Ellet J. Waggoner
The Signs of the Times | February 4, 1889
“By whom we have received grace and apostleship, for obedience to the faith among all nations, for his name” (Rom. 1:5).
This verse is of course dependent on that which has preceded, and the antecedent of the pronouns “whom,” and “his,” is the Son of God, Jesus Christ our Lord.” The apostle’s statement is, that by Jesus Christ he has received the grace to be an apostle, for obedience to the faith among all nations. The grace, which he says, he has received, is more than the ordinary grace, which is invoked upon all the saints, in the apostolic benediction. It is special grace for special work. In Eph. 3:7, 8, he expresses it thus: —
“Whereof [that is, the gospel] I was made a minister, according to the gift of the grace of God given unto me by the effectual working of his power. Unto me, who am less than the least of all saints is this grace given, that I should preach among the Gentiles the unsearchable riches of Christ.”
Grace was given to Paul in large measure, simply because he was called to a great work. God gives to every man strength according to his day. So far as grace to overcome sin is concerned, Paul had no more of it than any man may have. Heaven has no special favorites; “God is no respecter of persons” Acts 10:34). The patriarchs, prophets, and apostles were men of like passions with us, and had no more aid in overcoming any habit than we may have in overcoming the same. Enoch “walked with God;” but that is nothing more than God requires of every man. “He hath showed thee, O man, what is good; and what doth the LORD require of thee, but to do justly, and to love mercy, and to walk humbly with thy God?” (Micah 6:8).
But the special point of the verse under consideration is the expression, “obedience to the faith.” Notice that the margin has it, “the obedience of faith;” and this is the exact rendering of the original. The same expression occurs in Rom. 16:26, where Paul says that the mystery of God, namely, the gospel, “is made manifest, and by the Scriptures of the prophets, according to the commandment of the everlasting God, made known to all nations for the obedience of faith.”
A somewhat similar expression comes in Acts 6:7, where it is said that “a great company of the priests were obedient to the faith.” By some, these expressions are supposed to refer to a system of faith; but we cannot so generalize. Faith is a personal matter. Obedience to a system would be simply a performance of the rites of that system; but that would amount to nothing without the exercise of personal faith. When Paul said, “I have kept the faith,” he meant that he had kept in his heart that faith which enabled him to fight the good fight, even the good fight of faith. With this view in mind, we shall see that it matters little whether we say “obedience to the faith,” or “the obedience of faith.”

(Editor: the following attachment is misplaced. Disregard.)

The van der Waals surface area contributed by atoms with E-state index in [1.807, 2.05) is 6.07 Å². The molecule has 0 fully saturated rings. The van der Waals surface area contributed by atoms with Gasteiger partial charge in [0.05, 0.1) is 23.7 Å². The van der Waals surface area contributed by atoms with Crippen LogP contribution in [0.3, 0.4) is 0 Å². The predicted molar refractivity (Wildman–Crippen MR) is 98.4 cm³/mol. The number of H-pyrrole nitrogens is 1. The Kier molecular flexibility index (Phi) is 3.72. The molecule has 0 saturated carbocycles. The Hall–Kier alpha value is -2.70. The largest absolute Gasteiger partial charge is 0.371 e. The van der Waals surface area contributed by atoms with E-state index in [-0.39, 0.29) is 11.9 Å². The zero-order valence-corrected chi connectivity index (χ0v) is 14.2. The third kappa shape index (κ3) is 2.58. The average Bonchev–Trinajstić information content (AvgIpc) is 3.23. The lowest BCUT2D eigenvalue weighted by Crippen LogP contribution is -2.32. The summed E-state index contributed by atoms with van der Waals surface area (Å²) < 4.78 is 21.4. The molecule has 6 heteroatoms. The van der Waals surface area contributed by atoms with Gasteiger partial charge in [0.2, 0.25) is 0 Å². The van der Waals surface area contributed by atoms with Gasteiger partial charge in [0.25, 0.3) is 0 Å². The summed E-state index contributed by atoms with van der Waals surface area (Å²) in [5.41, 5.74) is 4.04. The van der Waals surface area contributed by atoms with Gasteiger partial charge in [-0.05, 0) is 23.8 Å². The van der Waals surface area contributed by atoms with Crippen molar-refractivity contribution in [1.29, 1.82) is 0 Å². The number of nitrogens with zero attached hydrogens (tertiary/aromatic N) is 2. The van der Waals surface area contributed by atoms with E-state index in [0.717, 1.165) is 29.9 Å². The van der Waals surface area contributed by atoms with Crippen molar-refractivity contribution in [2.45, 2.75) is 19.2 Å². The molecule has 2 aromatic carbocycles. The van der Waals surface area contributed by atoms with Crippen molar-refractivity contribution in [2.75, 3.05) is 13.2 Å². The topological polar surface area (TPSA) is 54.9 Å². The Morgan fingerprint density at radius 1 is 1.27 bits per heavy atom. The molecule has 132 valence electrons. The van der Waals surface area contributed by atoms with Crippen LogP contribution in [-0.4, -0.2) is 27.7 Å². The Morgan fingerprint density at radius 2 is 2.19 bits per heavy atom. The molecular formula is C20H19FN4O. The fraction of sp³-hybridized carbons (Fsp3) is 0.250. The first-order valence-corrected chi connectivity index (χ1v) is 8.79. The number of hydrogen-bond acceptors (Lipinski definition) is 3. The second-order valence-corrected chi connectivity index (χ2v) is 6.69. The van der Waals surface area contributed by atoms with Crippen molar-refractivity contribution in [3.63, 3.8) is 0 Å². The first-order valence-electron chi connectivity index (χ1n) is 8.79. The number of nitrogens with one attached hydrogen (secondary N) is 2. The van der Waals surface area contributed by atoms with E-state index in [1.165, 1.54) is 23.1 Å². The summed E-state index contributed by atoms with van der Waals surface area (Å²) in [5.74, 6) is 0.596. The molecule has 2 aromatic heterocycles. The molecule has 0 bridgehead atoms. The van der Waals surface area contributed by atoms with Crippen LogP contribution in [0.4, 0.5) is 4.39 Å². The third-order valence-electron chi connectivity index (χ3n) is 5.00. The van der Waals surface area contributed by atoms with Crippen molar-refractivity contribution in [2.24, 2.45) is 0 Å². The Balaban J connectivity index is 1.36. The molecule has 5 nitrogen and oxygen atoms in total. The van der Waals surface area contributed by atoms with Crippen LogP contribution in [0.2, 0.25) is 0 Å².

The great characteristic of faith is, that it works. We do not mean that works are attached to it, but works come from it. “As the body without the spirit is dead, so faith without works is dead also” (James 2:26). Faith “works by love,” says Paul. There may be that which is called faith, but if no works come from it, it is not faith.
Obedience implies action; it is well doing when it is rendered to God. But what we wish to emphasize is, that there is no well doing except that which springs, not from the individual, but from his faith. A few texts of Scripture will serve to show this. Read first, Hab. 2:4. “Behold, his soul which is lifted up is not upright in him; but the just shall live by His faith.”
A just man is one who acts in harmony with the law of God. Therefore a just man is an obedient man. So we may understand the text as saying that an obedient man shall live (a life of obedience) by his faith. The obedience springs from his faith, and therefore there is no chance for him to be lifted up, since the act of obedience is not his personal action, but is the action of his faith, and credited to him as his own. The man whose soul is lifted up in him, is the man who thinks that he can of himself do all that is required, and who as a consequence does nothing. Thus, “pride goes before destruction.”